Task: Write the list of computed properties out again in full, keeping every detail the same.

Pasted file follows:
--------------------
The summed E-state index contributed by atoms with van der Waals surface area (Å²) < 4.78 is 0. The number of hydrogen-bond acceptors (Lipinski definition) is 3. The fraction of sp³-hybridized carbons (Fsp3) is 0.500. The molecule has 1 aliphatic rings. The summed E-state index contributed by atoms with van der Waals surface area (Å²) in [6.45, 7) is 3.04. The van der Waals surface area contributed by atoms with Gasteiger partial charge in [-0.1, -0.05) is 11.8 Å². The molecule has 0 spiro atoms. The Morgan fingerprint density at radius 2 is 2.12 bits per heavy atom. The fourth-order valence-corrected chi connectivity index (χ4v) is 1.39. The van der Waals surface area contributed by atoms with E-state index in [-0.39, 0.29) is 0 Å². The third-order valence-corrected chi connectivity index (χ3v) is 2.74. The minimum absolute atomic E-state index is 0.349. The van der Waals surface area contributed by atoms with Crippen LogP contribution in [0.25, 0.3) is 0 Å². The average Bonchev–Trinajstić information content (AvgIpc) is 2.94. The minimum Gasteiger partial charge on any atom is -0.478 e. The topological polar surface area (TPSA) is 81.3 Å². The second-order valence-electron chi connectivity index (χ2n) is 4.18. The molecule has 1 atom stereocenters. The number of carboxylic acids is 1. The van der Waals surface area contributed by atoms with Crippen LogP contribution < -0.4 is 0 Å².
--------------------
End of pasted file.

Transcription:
The summed E-state index contributed by atoms with van der Waals surface area (Å²) < 4.78 is 0. The number of hydrogen-bond acceptors (Lipinski definition) is 3. The fraction of sp³-hybridized carbons (Fsp3) is 0.500. The molecule has 1 aliphatic rings. The summed E-state index contributed by atoms with van der Waals surface area (Å²) in [6.45, 7) is 3.04. The van der Waals surface area contributed by atoms with Gasteiger partial charge in [-0.1, -0.05) is 11.8 Å². The molecule has 0 spiro atoms. The Morgan fingerprint density at radius 2 is 2.12 bits per heavy atom. The fourth-order valence-corrected chi connectivity index (χ4v) is 1.39. The van der Waals surface area contributed by atoms with E-state index in [-0.39, 0.29) is 0 Å². The third-order valence-corrected chi connectivity index (χ3v) is 2.74. The minimum absolute atomic E-state index is 0.349. The van der Waals surface area contributed by atoms with Crippen LogP contribution in [0.25, 0.3) is 0 Å². The average Bonchev–Trinajstić information content (AvgIpc) is 2.94. The minimum Gasteiger partial charge on any atom is -0.478 e. The topological polar surface area (TPSA) is 81.3 Å². The second-order valence-electron chi connectivity index (χ2n) is 4.18. The molecule has 1 atom stereocenters. The number of carboxylic acids is 1. The van der Waals surface area contributed by atoms with Crippen LogP contribution < -0.4 is 0 Å².